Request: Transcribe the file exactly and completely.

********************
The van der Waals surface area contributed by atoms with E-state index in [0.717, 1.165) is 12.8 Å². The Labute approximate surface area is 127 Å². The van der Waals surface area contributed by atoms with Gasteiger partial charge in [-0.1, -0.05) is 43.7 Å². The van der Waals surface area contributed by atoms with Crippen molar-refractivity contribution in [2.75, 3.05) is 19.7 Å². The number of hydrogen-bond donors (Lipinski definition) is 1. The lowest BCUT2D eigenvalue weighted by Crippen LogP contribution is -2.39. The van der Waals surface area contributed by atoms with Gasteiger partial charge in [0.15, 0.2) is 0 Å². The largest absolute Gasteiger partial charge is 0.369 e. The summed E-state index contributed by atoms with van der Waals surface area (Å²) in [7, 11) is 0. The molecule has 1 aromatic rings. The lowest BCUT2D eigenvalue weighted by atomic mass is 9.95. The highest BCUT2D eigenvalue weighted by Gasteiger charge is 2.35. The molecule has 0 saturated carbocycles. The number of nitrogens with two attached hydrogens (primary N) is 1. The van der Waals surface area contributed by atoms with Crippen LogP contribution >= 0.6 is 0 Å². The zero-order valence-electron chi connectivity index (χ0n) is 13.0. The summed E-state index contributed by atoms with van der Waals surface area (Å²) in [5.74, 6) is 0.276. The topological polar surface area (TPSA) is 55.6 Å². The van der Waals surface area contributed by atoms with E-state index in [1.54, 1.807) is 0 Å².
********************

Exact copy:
The van der Waals surface area contributed by atoms with E-state index in [0.717, 1.165) is 12.8 Å². The Labute approximate surface area is 127 Å². The van der Waals surface area contributed by atoms with Gasteiger partial charge in [-0.1, -0.05) is 43.7 Å². The van der Waals surface area contributed by atoms with Crippen molar-refractivity contribution in [2.75, 3.05) is 19.7 Å². The number of hydrogen-bond donors (Lipinski definition) is 1. The lowest BCUT2D eigenvalue weighted by Crippen LogP contribution is -2.39. The van der Waals surface area contributed by atoms with Gasteiger partial charge in [0.15, 0.2) is 0 Å². The largest absolute Gasteiger partial charge is 0.369 e. The summed E-state index contributed by atoms with van der Waals surface area (Å²) in [7, 11) is 0. The molecule has 1 aromatic rings. The lowest BCUT2D eigenvalue weighted by atomic mass is 9.95. The highest BCUT2D eigenvalue weighted by Gasteiger charge is 2.35. The molecule has 0 saturated carbocycles. The number of nitrogens with two attached hydrogens (primary N) is 1. The van der Waals surface area contributed by atoms with Crippen LogP contribution >= 0.6 is 0 Å². The zero-order valence-electron chi connectivity index (χ0n) is 13.0. The summed E-state index contributed by atoms with van der Waals surface area (Å²) in [5.74, 6) is 0.276. The topological polar surface area (TPSA) is 55.6 Å². The van der Waals surface area contributed by atoms with E-state index in [1.54, 1.807) is 0 Å².